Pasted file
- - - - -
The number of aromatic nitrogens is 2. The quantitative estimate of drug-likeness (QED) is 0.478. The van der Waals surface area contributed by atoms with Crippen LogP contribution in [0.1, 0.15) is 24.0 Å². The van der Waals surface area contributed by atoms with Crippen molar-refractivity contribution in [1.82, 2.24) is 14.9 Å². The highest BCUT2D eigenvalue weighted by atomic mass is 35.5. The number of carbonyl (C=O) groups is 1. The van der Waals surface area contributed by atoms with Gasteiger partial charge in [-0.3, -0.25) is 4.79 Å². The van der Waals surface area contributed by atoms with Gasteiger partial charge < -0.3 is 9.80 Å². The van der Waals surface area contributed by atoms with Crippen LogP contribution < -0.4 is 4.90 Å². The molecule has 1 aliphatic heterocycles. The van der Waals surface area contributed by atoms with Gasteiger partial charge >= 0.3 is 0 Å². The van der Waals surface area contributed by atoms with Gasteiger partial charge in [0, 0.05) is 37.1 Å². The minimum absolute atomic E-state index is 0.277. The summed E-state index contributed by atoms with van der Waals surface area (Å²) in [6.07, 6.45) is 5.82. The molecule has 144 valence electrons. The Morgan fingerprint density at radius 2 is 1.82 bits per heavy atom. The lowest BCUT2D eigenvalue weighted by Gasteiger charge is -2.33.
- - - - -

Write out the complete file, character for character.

The number of aromatic nitrogens is 2. The quantitative estimate of drug-likeness (QED) is 0.478. The van der Waals surface area contributed by atoms with Crippen LogP contribution in [0.1, 0.15) is 24.0 Å². The van der Waals surface area contributed by atoms with Crippen molar-refractivity contribution in [1.82, 2.24) is 14.9 Å². The highest BCUT2D eigenvalue weighted by atomic mass is 35.5. The number of carbonyl (C=O) groups is 1. The van der Waals surface area contributed by atoms with Gasteiger partial charge in [-0.3, -0.25) is 4.79 Å². The van der Waals surface area contributed by atoms with Gasteiger partial charge < -0.3 is 9.80 Å². The van der Waals surface area contributed by atoms with Crippen LogP contribution < -0.4 is 4.90 Å². The molecule has 1 aliphatic heterocycles. The van der Waals surface area contributed by atoms with Gasteiger partial charge >= 0.3 is 0 Å². The van der Waals surface area contributed by atoms with Gasteiger partial charge in [0, 0.05) is 37.1 Å². The minimum absolute atomic E-state index is 0.277. The summed E-state index contributed by atoms with van der Waals surface area (Å²) in [6.07, 6.45) is 5.82. The molecule has 144 valence electrons. The Morgan fingerprint density at radius 2 is 1.82 bits per heavy atom. The lowest BCUT2D eigenvalue weighted by Gasteiger charge is -2.33.